• PGs can be produced by pathogens to degrade the polygalacturonan component of plant cell walls. (wikipedia.org)
  • Despite the fact that most plant PGIPs have similar amino acids sequences, there exists a great deal of specificity between different plant and pathogen pairings. (wikipedia.org)
  • Das has worked with national and international individuals on the study of mechanisms of plant defense responses against pests and pathogens, with an aim to combat the stress. (wikipedia.org)
  • She expanded her research of plant transformation to include chickpeas and mung bean, two important sources of protein for India's predominantly vegetarian population. (wikipedia.org)
  • Her research at Bose has included Isolation, characterization and monitoring the functionality of insecticidal proteins from plant sources. (wikipedia.org)
  • Plant pathology (also phytopathology) is the scientific study of diseases in plants caused by pathogens (infectious organisms) and environmental conditions (physiological factors). (wikipedia.org)
  • Continuing advances in the science of plant pathology are needed to improve disease control, and to keep up with changes in disease pressure caused by the ongoing evolution and movement of plant pathogens and by changes in agricultural practices. (wikipedia.org)
  • Biotrophic fungal pathogens colonize living plant tissue and obtain nutrients from living host cells. (wikipedia.org)
  • Significant fungal plant pathogens include:[citation needed] Fusarium spp. (wikipedia.org)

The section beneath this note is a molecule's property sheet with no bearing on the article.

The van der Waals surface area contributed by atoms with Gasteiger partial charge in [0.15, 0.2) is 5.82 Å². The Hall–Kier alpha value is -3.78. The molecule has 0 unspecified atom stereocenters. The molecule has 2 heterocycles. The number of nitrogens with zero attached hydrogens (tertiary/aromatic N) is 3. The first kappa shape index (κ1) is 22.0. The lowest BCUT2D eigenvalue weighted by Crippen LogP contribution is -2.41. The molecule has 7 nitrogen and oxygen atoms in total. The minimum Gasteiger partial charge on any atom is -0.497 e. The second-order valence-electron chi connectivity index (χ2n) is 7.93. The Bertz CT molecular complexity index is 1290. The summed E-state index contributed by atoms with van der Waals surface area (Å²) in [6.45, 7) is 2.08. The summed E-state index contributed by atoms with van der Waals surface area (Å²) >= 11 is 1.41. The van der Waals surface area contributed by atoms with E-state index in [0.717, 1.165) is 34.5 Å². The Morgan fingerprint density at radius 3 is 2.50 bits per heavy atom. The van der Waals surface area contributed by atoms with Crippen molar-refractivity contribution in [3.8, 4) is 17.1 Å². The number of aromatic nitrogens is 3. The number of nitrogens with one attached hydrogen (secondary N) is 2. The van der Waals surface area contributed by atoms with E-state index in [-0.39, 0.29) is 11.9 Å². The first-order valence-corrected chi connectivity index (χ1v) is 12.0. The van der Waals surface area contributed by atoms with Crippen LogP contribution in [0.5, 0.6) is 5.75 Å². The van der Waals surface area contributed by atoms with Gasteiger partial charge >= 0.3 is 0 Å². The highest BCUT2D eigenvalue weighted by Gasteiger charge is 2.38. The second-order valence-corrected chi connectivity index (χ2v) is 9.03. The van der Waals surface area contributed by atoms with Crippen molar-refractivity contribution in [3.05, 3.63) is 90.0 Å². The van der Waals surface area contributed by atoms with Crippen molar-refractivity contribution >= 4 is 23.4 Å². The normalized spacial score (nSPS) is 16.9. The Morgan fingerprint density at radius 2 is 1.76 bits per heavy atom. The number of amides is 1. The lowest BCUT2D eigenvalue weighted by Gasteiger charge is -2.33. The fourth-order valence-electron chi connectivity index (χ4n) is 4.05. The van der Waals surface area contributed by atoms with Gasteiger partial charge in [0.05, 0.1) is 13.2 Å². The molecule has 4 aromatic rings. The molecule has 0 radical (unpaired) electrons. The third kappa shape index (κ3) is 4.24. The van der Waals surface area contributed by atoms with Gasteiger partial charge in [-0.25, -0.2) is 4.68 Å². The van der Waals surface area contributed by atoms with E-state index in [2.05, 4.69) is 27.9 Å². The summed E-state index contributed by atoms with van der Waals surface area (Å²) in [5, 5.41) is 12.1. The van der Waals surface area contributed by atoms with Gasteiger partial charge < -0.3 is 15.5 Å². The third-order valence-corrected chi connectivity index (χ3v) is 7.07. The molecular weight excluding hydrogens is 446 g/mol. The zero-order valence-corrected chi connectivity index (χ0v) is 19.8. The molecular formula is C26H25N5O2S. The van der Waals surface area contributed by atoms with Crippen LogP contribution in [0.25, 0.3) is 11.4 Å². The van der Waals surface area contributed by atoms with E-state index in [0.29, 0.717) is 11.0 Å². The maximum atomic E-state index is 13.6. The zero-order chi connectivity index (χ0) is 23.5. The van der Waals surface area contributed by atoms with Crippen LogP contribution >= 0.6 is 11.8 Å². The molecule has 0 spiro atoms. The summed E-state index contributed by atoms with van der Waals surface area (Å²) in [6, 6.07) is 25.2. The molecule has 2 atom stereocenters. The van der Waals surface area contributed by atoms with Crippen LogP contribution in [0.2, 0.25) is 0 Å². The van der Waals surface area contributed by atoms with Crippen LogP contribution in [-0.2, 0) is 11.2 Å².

• Plant pathologists commonly group them with fungal pathogens. (wikipedia.org)
  • Even with these differences, research indicates that similar proteins involved in the interaction between the ECM and animals cells are also involved in the interaction of the cell wall and plant cells. (wikipedia.org)
  • A plant protein with structural similarity to integrins contains the amino acid sequence Asn-Gly-Asp (NGD). (wikipedia.org)
  • ILRs play a role in protein-protein interaction and are found in the plasma membrane of plant cells in the leaf, root and vasculature of plants. (wikipedia.org)
  • These virtonectin-like and fibronectin-like protein provide further support that compounds in the cell membrane of plant cells have important regulatory functions in the immune response such as the activation of immune cells. (wikipedia.org)
  • Other plant chitinases may be required for creating fungal symbioses. (wikipedia.org)
  • Disease outcome is determined by the three-way interaction of the pathogen, the plant and the environmental conditions (an interaction known as the disease triangle). (wikipedia.org)